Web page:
Harold Wilson’s government enabled a limited right to extend a lease and/or acquire a freehold, while Margaret Thatcher gave the right to first refusal where landlords wished to sell.

John Major then oversaw the most radical reform, enabling leases to be extended for an additional 90 years and a clear right to buy the freehold, after a battle with vested interests.

And Tony Blair provided an alternative tenure to leasehold, Commonhold in 2002 (freehold ownership of flats with joint responsibility for the common parts), but poor legal drafting and even worse promotion meant it hasn’t gained traction yet.

None succeeded in settling the issue or wholly countering the criticisms.

The Law Commission has recognised the advantages of Commonhold, and we now need a bold effort to make this tenure more widespread and work through the practicalities with great care.

That’s why I’m establishing a Commonhold Council, a partnership of leasehold groups, industry and government to do just that.

The announcement we are making today is a giant stride forward in the long history of English property rights.

The scandalous pitfalls of leasehold are being banished by this government, and we are putting fairness back at the heart of the housing system.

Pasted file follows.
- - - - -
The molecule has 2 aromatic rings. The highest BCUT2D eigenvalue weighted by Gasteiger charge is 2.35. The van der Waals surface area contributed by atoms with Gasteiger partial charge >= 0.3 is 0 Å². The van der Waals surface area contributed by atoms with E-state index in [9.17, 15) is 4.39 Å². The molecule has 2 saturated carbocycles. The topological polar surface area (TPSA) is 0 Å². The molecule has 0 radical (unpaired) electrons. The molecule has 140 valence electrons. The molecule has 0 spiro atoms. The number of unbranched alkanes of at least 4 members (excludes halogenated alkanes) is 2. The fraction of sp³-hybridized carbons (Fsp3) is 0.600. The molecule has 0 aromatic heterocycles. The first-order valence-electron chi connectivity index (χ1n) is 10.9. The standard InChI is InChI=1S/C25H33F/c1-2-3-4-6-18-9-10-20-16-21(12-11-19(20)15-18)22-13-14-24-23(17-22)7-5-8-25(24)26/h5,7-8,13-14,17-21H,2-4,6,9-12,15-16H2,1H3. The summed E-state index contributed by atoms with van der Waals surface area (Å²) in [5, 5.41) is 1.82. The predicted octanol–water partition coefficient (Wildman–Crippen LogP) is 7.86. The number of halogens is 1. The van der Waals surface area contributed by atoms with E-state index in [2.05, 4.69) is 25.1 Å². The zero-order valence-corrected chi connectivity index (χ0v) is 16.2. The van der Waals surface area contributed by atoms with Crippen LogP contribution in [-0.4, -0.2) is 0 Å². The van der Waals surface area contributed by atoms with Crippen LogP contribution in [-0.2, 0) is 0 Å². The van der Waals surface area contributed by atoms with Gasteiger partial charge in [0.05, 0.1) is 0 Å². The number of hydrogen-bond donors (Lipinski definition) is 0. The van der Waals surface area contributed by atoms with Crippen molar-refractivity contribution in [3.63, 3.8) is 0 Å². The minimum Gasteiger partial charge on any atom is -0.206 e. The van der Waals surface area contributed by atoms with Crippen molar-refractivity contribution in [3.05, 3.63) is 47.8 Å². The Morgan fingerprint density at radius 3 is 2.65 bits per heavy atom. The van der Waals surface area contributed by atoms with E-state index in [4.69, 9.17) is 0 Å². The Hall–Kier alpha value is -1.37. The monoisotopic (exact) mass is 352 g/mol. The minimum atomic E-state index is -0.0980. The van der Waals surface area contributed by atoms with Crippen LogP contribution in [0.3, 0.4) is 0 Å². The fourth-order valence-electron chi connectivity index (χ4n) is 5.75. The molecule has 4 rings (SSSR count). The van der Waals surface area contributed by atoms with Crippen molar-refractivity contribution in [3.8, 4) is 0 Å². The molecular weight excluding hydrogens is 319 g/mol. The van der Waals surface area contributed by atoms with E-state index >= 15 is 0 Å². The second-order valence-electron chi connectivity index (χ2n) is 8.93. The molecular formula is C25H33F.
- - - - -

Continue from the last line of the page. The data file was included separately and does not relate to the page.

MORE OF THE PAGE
And as we focus on fairness, we know The Grenfell Inquiry has laid bare some of the astonishingly brazen behaviour of developers and managing agents in cutting corners and putting residents at risk.

This is a corporate scandal. We are – and will continue – to hold them accountable.

The Government is working at pace to develop further financial solutions to protect leaseholders from unaffordable costs.

We will always put the interests of leaseholders first. This is a massive and immensely complex challenge.

We understand the importance of getting this right and fighting for homeowners so they can move on with their lives with renewed hope, in safety and security.